A dive watch was and is the epitome of wealth, class, and good taste. It is a watch that is rugged, durable, and looks damn good. But what is a dive watch and how was it used underwater? Here we look at dive watches, and how dive computers have now replaced this item in recreational scuba diving.
What is a Dive Watch
According to The Berner’s Illustrated Professional Dictionary of Horology (horology being the study and measurement of time), a diving watch is a ‘watch designed to withstand immersion to a depth of at least 100 m and to satisfy requirements specified in ISO standard 6425.‘
The ISO’s (the International Organization for Standardization) standard includes having a measuring system to indicate time and duration that needs to be visible in the darkness. In a dive watch, this is the bezel that can be adjusted underwater. It also includes other factors such as shock resistance, salt-spray resistance, anti-magnetic, water resistance, and a condensation test.
Diving watches were very popular in the day. It signified wealth, class, and adventure for the wearer. These diving watches were produced under high standards as seen above and by well-known jewelry brands. The dive watches were also used by scuba divers (when diving was a seemingly exclusive sport) along with a depth gauge. By using a time-measuring device and a depth gauge, divers could use the Dive Tables to work out their No Decompression Limits to dive safely.
Read why divers do not want decompression sickness or ‘The Bends.‘
What is a Dive Computer
Nowadays, a dive watch can be referred to and known as a dive computer. This computer can be worn on the wrist like a dive watch. It will have a digital display and at a minimum, it will tell you the following things underwater:
- The date
- The current time
- The water temperature
- The current depth
- The maximum depth you reached on the dive
- The time elapsed so far during the dive
- Your No Decompression Limit (NDL) the time you have left at that depth before you absorb too much nitrogen and run the risk of Decompression Sickness (DCS)
- The oxygen percentage that you will set yourself (most dive computers will automatically be set to Air 21%, but you can change the percentage if you are diving on Enriched Air (nitrox)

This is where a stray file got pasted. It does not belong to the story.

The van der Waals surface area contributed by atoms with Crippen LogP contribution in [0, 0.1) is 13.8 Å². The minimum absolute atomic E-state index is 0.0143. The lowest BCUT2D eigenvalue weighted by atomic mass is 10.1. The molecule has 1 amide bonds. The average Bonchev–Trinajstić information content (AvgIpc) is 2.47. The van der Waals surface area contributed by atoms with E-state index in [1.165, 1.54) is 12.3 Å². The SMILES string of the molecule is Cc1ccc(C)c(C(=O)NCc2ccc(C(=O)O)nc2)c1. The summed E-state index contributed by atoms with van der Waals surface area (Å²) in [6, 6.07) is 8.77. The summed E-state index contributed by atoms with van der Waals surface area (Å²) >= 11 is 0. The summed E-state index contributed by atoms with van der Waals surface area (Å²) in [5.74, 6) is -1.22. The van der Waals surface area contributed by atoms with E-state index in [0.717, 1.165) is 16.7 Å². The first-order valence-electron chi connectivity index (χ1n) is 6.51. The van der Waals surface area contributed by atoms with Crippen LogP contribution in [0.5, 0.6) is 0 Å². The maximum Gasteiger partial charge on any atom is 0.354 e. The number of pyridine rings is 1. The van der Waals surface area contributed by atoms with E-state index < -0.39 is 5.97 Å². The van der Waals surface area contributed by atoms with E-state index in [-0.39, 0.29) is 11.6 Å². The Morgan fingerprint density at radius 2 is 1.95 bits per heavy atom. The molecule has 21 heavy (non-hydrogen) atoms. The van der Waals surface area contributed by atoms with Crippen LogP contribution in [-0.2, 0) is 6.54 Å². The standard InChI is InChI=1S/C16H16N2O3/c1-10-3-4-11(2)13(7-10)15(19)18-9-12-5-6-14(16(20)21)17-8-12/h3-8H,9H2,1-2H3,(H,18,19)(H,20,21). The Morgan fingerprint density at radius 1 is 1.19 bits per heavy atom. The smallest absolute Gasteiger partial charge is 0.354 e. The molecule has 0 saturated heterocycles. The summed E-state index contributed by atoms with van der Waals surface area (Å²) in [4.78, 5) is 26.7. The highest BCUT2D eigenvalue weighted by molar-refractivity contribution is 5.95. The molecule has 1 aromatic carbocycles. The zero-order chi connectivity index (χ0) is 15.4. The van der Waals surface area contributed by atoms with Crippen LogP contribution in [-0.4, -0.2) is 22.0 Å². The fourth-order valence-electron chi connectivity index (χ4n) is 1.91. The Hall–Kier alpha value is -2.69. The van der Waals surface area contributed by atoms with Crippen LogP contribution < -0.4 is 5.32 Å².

When reading a dive computer after the dive, your dive watch/computer will tell you the following:
- The date of the dive
- The time you descended for your dive
- The average water temperature
- The maximum depth
- The duration of the dive
- The average depth of the dive
- The oxygen percentage from that dive
- The surface time that has elapsed since you came up from the dive
Other options in a dive watch/computer can include:
- A stopwatch
- A graph to show you the depths of your dive
- Your No Decompression Limits for your next dive
- A digital compass
The difference between a dive watch and a dive computer
Nowadays, a diving watch will be left at home in a safe and secure place while you go for a scuba dive. This is because they are often highly expensive items that are worn on-land, and made to be seen and not actually get wet. Brands that make diving watches include; Rolex, Victorinox, Le Jour, Doxa, and Longines.
Divers, nowadays, want their information to be easily and clearly read underwater. So a digital display that can light up; with NDLs, temperatures, oxygen percentages, and of course, depth, is better than a flashy, solid piece of metal. However, that’s not to say that I would say no to wearing both a dive watch and a dive computer!